The wind-whipped storm that dropped an historic amount of rain on California this week has caused as much as $11 billion in damage and economic losses as well as costing lives, Bloomberg News reported Tuesday.
A preliminary calculation from Accuweather put the estimated losses at $9 billion to $11 billion after more than 11 inches of rain fell in the mountains west of Los Angeles, for one of the wettest two-day periods in 147 years, AccuWeather said. One man died after being struck by a tree limb and another was killed when a tree fell on his home, the governor’s office said.
In Los Angeles, Mayor Karen Bass declared a state of emergency, a day after Gov. Gavin Newsom declared an emergency in eight Southern California counties. The governor on Tuesday sent 120 additional California Highway Patrol officers to Oakland and the East Bay to combat crime.
The storm marked the second strong atmospheric river — long plumes of moisture off the Pacific Ocean — to hit California in a week. A year ago, a string of atmospheric rivers killed 22 people and caused as much as $34 billion in damages in the state, according to Accuweather. Scientists predict global warming will make California’s wet and dry seasons more extreme, resulting in more intense deluges and droughts.
Paul Bubny serves as Senior Content Director for Connect Commercial Real Estate, a role to which he brings 16-plus years’ experience covering the commercial real estate industry and 30-plus years in business-to-business journalism. In this capacity, he oversees daily operations while also reporting on both local/regional markets and national trends, covering individual transactions across all property types, as well as delving into broader subject matter. He produces 7-10 daily news stories per day and works with the Connect team and clients to develop longer-form content, ranging from Q&As to thought-leadership pieces.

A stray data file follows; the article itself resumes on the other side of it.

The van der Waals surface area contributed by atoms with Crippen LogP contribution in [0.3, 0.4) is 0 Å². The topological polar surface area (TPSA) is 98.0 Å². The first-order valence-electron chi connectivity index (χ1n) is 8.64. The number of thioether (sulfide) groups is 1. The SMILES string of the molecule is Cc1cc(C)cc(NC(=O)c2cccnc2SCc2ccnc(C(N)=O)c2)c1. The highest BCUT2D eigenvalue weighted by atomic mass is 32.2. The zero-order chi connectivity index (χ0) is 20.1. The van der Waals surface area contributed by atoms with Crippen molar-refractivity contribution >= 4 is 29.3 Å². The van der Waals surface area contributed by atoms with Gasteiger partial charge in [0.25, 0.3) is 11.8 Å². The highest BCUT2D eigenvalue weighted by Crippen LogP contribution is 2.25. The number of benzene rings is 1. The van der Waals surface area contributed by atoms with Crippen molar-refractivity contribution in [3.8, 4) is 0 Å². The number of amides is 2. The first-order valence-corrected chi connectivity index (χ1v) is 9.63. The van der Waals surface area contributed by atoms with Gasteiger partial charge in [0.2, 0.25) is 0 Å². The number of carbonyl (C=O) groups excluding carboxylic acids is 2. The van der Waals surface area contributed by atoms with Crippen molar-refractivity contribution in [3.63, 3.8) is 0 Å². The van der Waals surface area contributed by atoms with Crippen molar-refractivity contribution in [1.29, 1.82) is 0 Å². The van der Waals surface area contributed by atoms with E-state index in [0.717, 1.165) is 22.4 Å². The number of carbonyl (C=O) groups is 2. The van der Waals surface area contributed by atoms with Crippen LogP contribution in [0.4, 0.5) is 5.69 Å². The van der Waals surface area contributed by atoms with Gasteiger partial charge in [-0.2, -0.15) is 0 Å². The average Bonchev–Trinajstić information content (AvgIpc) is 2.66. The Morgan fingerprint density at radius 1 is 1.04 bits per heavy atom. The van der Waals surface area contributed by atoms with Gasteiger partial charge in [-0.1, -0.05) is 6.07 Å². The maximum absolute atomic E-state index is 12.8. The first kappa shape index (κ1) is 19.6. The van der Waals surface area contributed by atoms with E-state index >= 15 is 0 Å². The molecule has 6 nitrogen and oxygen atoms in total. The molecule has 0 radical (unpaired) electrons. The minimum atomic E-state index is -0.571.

Prior to joining Connect, Paul was Managing Editor for both Real Estate Forum and GlobeSt.com at American Lawyer Media, where he oversaw operations at both publications while also producing daily news and feature-length articles. His tenure in B2B publishing stretches back into the print era, and he has served as Editor in Chief on four national trade publications.
Since 1999, Paul has volunteered as the newsletter editor of passenger rail advocacy groups (one national, one local).